So people that are trying to reduce resources from recruiting and try to do more with less. I mean, I think it's always great to be lean but if you're doing it at the detriment of candidate experience, if you're doing it at the detriment of a really focusing on the quality of higher, then I promise you, in the long run, you're spending more than if you just did it right in the beginning.
Absolutely. It's just simple arithmetic. It's simple math that if you mess that up, it's like...
You're absolutely right, it should be simple math, but we are also human beings and we're flawed individuals, even in a collective. Look at how our world is responding to this pandemic right now, it is completely reactionary. We knew that a pandemic was possible for many, many years. In fact, this is very kind and it's hard for governments to go, 'Yeah, I'm gonna go ahead and spend 400 billion dollars'. They want to be reelected into their prospective countries' governments, right?
And you don't get elected saying I want to spend so many dollars, I'll prepare a world, and guess what? It's going to cost trillions upon trillions upon trillions upon trillions of dollars globally and years to recover from this. But if we had it, society had thought proactively about that. So you see the analogy here, the hiring is the same way. If you're not thinking about hiring until boom, 'we need that', it's gonna be more expensive to hire.
But if you think intentionally about your business, you have a good 3-5 year plan and know-how you need to intentionally grow the right way. You set up a hiring plan that's tied into your business strategy and then build a recruiting strategy to fulfill that business need at the right times. And you're thinking proactively about the resource in your building, a community of talent beforehand so that when those opportunities open up, you get a little warm push from right, it's hard. It's easy to say that. It's another thing to do it and that's just because we're flawed, short-sighted thinking, human beings who are afraid of change.
"It's easy to say that. It's another thing to do it and that's just because we're flawed, short-sighted thinking, human beings who are afraid of change."
Oh, and that's just the battle that we always have in almost everything that we do is human, including that's a battle that we fight on a daily basis. That's why I started my firm is because we're getting coming to think more proactive about hiring.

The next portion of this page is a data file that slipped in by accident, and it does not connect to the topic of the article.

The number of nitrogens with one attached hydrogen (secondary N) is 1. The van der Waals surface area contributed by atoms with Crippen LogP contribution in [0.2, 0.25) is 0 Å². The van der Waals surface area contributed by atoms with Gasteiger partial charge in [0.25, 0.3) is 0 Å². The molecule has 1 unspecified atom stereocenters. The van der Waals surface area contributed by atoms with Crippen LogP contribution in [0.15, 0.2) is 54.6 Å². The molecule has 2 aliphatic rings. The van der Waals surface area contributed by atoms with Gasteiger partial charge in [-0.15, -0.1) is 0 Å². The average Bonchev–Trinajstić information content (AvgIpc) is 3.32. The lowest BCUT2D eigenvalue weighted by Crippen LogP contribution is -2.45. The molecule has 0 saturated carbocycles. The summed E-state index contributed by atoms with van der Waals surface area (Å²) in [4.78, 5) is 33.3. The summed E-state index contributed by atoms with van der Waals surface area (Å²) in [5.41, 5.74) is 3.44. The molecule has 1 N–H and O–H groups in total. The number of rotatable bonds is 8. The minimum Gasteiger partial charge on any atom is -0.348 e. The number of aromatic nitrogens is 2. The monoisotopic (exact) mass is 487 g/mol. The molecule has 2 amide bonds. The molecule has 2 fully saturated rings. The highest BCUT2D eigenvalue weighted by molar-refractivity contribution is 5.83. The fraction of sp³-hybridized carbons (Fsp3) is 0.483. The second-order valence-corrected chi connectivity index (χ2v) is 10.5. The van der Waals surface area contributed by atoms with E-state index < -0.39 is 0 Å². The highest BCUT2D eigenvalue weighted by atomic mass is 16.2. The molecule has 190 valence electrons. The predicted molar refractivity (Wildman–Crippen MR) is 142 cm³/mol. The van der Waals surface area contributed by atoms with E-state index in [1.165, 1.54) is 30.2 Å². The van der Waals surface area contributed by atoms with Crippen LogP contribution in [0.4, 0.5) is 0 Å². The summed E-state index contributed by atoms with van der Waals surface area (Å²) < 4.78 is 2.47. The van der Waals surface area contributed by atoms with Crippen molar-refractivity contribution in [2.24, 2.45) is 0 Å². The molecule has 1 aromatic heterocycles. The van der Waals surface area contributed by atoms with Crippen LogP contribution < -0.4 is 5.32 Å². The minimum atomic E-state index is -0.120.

Absolutely, I think that's wonderful because your organization, it's not about being reactive because situations like these will keep coming in and you've got to be prepared. You cannot be so short-sighted that you do not see what's gonna come next. And as organizations, that's a critical and a very key element. Right?
And, especially during this crisis. What is your advice to organizations who are still hiring? What would you tell them?
Yeah, I think I got the gist of the question that you're asking. You're talking about hiring during a pandemic, right? And I think it goes back to what I was talking about a little bit earlier. And our first impulse is to freeze. It's sort of like fight or flight. When something traumatic or big happens, you're sort of like ‘Haw (Gasps) And you're like so do I move? Do I attack and fight? Or do I go and hide? And I think a lot of people are scared right now and there's a lot of flight and a little less fight.
But there are a lot of companies that are fully in the fight and they're blowing up because of this pandemic. I think Zoom or food delivery services is like Instacart and Postmates and things like that, they gotta fight, really fast to ramp up. And so I think what's really important for coming, is to think about right now is...
"This is when your employer brand is either shown to be an emperor with no clothes or truly a king or queen because it's not anymore about what you say about your employer brand or when you're recruiting folks. It's what you're doing."
What you're doing to accommodate candidates who are at home with their kids and working from home and have been inside their doors for a month, right? And having the empathy that it takes at this moment right now to hire people in a respectful and empathetic way. It takes not just thinking about how do we still achieve these revenue goals, beyond it again and goes back to what I said earlier, just humanity, right?
I think right now you have to do whatever you gotta do to take care of your people, right? I'm an employer. I employ 33 people right now, and I look at that as a huge responsibility, that I've got 33 families and that is a personal thing for me. If I hire somebody, I'm inviting you into my tribe and to be a part of it and share its success and share its failure.
"If I hire somebody, I'm inviting you into my tribe and to be a part of it and share its success and share its failure."